CAP, or Community Acquired Pneumonia, exacts a heavy toll each year on both adults and children, and is the #1 cause of hospitalization of adults with an infectious disease in the United States. Each year it is a major cause of morbidity and mortality, particularly among the elderly.
Yet despite this impact, there still remain major gaps in our understanding of this ubiquitous disease.
The mantra for many years has been that while CAP can be caused by a variety of (viral, bacterial, and fungal) pathogens, that bacteria were the most commonly identifiable etiology - with S pneumoniae, H influenzae, and M catarrhalis making up the bulk of bacterial detections.
The rub has been that in at least half of the cases, no cause has been identified, and that until relatively recently testing for bacteria – while far from perfect - has been far more reliable than testing for viruses.
In order to better understand the impact, and etiology of community acquired pneumonia, five years ago the CDC began their EPIC Study (Etiology Of Pneumonia In the Community) – which they describe as a:
. . . prospective, multicenter, population-based, active surveillance study; systematic enrollment and comprehensive diagnostic methods were used. The main objective of the EPIC study was to determine the burden of pneumonia hospitalizations in U.S. children and adults as well as to identify viruses and bacteria associated with these hospitalizations. Patients were enrolled from January 1, 2010 – June 30, 2012, at three pediatric hospitals in Memphis, Nashville, and Salt Lake City, and five adult hospitals in Chicago and Nashville.
- Admission to a study hospital
- Residence in the study catchment area
- Evidence of acute infection
- Evidence of acute respiratory illness
- Chest radiography consistent with pneumonia
- Recent hospitalization
- Severe immunosupression
- Residence in an extended care facility or a nursing home unable to function independently
- Presence of alternative respiratory diagnosis
Five years and nearly 2,500 eligible patients later (median age 57), and we have the latest published results (in the NEJM) that finds that while in the majority (62%) of cases no definitive pathogenic agent was identified – among those that were – viral infections out-numbered bacterial infections by roughly 2:1.
Specifically, they found:
- one or more viruses in 530 (23%) cases
- bacteria in 247 (11%) cases
- bacterial and viral pathogens in 59 (3%) cases
- and a fungal or mycobacterial pathogen in 17 (1%) of cases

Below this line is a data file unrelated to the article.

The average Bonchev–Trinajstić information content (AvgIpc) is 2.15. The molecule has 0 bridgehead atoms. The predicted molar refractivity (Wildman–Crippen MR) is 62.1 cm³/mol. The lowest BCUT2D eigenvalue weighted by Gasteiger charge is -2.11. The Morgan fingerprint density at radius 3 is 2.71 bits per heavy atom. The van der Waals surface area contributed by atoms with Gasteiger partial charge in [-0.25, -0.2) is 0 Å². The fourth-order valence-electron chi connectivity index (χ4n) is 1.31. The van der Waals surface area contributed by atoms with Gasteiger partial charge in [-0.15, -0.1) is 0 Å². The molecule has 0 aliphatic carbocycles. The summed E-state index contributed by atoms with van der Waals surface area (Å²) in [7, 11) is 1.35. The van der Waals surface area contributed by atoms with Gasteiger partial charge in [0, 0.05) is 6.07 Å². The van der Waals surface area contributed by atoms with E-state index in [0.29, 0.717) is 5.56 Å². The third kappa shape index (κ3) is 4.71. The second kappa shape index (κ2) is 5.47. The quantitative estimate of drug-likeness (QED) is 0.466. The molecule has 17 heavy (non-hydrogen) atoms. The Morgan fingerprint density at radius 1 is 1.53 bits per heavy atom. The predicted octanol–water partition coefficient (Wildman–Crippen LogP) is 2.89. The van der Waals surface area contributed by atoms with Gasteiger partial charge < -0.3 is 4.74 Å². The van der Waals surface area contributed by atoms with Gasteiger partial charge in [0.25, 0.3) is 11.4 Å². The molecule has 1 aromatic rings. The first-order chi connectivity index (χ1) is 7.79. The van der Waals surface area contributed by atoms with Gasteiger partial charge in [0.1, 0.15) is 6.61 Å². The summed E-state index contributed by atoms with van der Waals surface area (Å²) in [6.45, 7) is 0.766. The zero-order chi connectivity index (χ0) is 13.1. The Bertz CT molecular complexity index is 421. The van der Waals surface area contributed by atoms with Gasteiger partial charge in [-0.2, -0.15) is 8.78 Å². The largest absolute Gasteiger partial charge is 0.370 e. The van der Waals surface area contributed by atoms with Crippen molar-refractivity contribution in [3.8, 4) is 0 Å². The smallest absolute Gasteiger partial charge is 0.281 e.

The most commonly detected pathogens were:
- Human rhinovirus (in 9% of patients)
- Influenza virus (in 6%)
- and Streptococcus pneumoniae (in 5%).
“Pneumonia is a leading cause of hospitalization and death among adults in the United States and in 2011 the medical costs exceeded $10 billion,” said CDC Director Tom Frieden, M.D., M.P.H. “Most of the time doctors are unable to pinpoint a specific cause of pneumonia. We urgently need more sensitive, rapid tests to identify causes of pneumonia and to promote better treatment.”
The link to the NEJM study follows, after which I’ll return with a bit more:
Seema Jain, M.D., Wesley H. Self, M.D., M.P.H., Richard G. Wunderink, M.D., Sherene Fakhran, M.D., M.P.H., Robert Balk, M.D., Anna M. Bramley, M.P.H., Carrie Reed, Ph.D., Carlos G. Grijalva, M.D., M.P.H., Evan J. Anderson, M.D., D. Mark Courtney, M.D., James D. Chappell, M.D., Ph.D., Chao Qi, Ph.D., Eric M. Hart, M.D., Frank Carroll, M.D., Christopher Trabue, M.D., Helen K. Donnelly, R.N., B.S.N., Derek J. Williams, M.D., M.P.H., Yuwei Zhu, M.D., Sandra R. Arnold, M.D., Krow Ampofo, M.D., Grant W. Waterer, M.B., B.S., Ph.D., Min Levine, Ph.D., Stephen Lindstrom, Ph.D., Jonas M. Winchell, Ph.D., Jacqueline M. Katz, Ph.D., Dean Erdman, Dr.P.H., Eileen Schneider, M.D., M.P.H., Lauri A. Hicks, D.O., Jonathan A. McCullers, M.D., Andrew T. Pavia, M.D., Kathryn M. Edwards, M.D., and Lyn Finelli, Dr.P.H. for the CDC EPIC Study Team
July 14, 2015DOI: 10.1056/NEJMoa1500245
In January of this year, another EPIC study was published in the NEMJ, this time on pneumonia among hospitalized children. Unlike the above study, the success rate of isolating viral and bacterial pathogens among the 2222 children (median age 2) with radiological evidence of pneumonia was much higher at 81%.
From the CDC Press release of February 25, 2015 New CDC study highlights burden of pneumonia hospitalizations on U.S. children:
Human rhinovirus was detected in 22 percent of cases, but it also was identified in 17 percent of asymptomatic controls who were enrolled, by convenience sample, at the same sites during the same period. This makes it challenging to interpret the meaning of human rhinovirus detection in children hospitalized with pneumonia.
Other detected viral pathogens included:
- human metapneumovirus (13 percent),
- adenovirus (11 percent), parainfluenza viruses (7 percent),
- influenza (7 percent), and
- coronaviruses (5 percent).
Bacterial pathogens detected included:
- Mycoplasma pneumoniae (8 percent),
- Streptococcus pneumoniae (4 percent),
- Staphylococcus aureus (1 percent), and
- Streptococcus pyogenes (<1 percent).
Although bacteria were less commonly detected, the authors note that the study results reflect the success of widespread bacterial conjugate vaccination in the United States in substantially reducing previously common bacterial infections like pneumococcal and Haemophilus influenzae type B disease. However, currently available bacterial diagnostics have limited sensitivity, particularly in children. In the absence of a recognized, common standard for bacterial pathogen detection in pneumonia, the EPIC study findings, which are based on current state-of-the-art diagnostics, suggest that the incidence of bacterial pneumonia is lower than previously reported.
A list of available papers and studies based on the EPIC study are available HERE.